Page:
26 Oct 2018

It is common to see an interchangeable use of the terms “Talent Acquisition” and “Recruitment." The reality is, that even though they are similar, there is a vast difference between them.

By definition, Recruitment is about the process of finding and hiring the best available candidate to fill an open position. Recruitment is a reactive process; an open position must exist so a new person, a candidate, can fill the vacancy.

Talent Acquisition, on the other hand, is a broader process, cyclical instead of linear. It is a strategic process that includes the creation of relationships among its stakeholders, planning needs for the long-term and the production of a sustainable pool of candidates. This process even implies the creation and management of a “bench.” Looking for the integration of talent that not only complies with a technical profile but also needs to go a step further and consider if the candidate is a good fit for the company. Attitudes and soft skills that are hard to gauge from a resume.

In other words, Recruitment is a tactical, short-term, and reactive process. Talent Acquisition is a strategic, long-term and proactive process.

Recruitment is part of Talent Acquisition and includes the process of sourcing, screening, interviews, and, ultimately, hiring. You can’t have a Talent Acquisition strategy without Recruitment, but you can Recruit without a proactive, future-oriented approach.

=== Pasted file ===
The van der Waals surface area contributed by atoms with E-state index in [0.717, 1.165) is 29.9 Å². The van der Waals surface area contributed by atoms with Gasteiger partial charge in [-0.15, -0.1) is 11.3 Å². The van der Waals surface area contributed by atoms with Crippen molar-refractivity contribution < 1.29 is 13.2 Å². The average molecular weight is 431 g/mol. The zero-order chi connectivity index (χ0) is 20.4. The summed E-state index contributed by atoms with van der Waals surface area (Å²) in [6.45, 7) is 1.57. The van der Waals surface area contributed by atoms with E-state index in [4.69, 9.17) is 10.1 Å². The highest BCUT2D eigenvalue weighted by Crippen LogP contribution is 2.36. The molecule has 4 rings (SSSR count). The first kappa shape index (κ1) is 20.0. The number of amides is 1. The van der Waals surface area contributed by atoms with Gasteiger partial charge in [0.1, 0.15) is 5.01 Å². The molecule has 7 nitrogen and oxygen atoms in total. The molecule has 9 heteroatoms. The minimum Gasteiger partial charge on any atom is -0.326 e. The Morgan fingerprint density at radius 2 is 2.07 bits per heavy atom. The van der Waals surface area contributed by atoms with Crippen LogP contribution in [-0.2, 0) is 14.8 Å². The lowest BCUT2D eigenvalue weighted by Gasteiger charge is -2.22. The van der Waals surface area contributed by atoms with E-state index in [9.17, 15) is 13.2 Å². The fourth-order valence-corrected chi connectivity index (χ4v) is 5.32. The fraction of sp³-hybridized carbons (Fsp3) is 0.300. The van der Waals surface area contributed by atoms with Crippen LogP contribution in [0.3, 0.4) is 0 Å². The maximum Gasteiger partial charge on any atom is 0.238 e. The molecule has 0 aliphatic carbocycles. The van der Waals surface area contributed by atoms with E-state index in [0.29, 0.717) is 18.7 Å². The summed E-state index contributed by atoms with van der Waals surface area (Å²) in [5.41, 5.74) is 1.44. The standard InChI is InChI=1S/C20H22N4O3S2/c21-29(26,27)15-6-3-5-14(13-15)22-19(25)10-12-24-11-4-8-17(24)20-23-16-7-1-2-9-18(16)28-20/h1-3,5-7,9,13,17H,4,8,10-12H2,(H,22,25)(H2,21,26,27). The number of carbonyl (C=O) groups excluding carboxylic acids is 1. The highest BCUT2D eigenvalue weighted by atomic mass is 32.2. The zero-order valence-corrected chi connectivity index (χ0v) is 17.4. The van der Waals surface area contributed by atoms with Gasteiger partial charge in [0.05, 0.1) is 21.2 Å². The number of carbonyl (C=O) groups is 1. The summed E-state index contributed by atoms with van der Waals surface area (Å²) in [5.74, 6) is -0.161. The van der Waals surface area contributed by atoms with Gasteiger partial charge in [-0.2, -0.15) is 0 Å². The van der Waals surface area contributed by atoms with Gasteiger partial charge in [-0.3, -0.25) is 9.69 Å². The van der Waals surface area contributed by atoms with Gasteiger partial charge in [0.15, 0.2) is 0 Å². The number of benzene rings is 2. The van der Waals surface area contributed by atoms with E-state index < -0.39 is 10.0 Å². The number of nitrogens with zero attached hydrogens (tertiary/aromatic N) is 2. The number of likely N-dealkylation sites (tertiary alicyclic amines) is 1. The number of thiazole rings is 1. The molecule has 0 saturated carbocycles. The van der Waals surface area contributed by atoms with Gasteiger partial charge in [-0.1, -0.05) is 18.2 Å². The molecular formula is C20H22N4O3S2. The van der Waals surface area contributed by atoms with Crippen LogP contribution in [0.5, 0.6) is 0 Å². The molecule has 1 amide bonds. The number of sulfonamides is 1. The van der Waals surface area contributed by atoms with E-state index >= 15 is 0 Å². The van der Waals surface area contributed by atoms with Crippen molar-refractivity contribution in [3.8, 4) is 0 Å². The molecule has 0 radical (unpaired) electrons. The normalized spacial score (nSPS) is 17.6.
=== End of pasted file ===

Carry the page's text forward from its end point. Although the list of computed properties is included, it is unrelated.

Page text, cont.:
Then, what is the approach that your company should follow? Each company will have varying opinions on what is the best method. Regardless of their size, they should focus on Talent Acquisition strategies. The reality is that an effective strategy depends a lot on the context and the climate of each company. For enterprises within a highly competitive industry for talent (IT, Tech, Healthcare, Finance, and Legal), growth without a well-defined strategy on talent would be near impossible. Companies in other industries, where success or goals are not tied with the size of the team, or where open positions are exclusively to cover turnover, Recruitment could generate results in the short-term, within a pre-defined time frame.

For a company to build a genuinely effective Talent Acquisition strategy, they should promote an attractive culture, unique benefits, and an appealing employment brand. Another critical aspect to consider is generating prospective relationships with individuals that may fit a future need. Despite the probability that there is not an existing interest between the candidate and the company (or vice versa), there is a chance that this could change shortly.

While recruitment will continue being important to fulfill immediate needs, a Talent Acquisition approach, even though more time and effort consuming at the beginning, will produce a more efficient and effective Hiring Process.

Ignacio Miranda, COO

Unosquare

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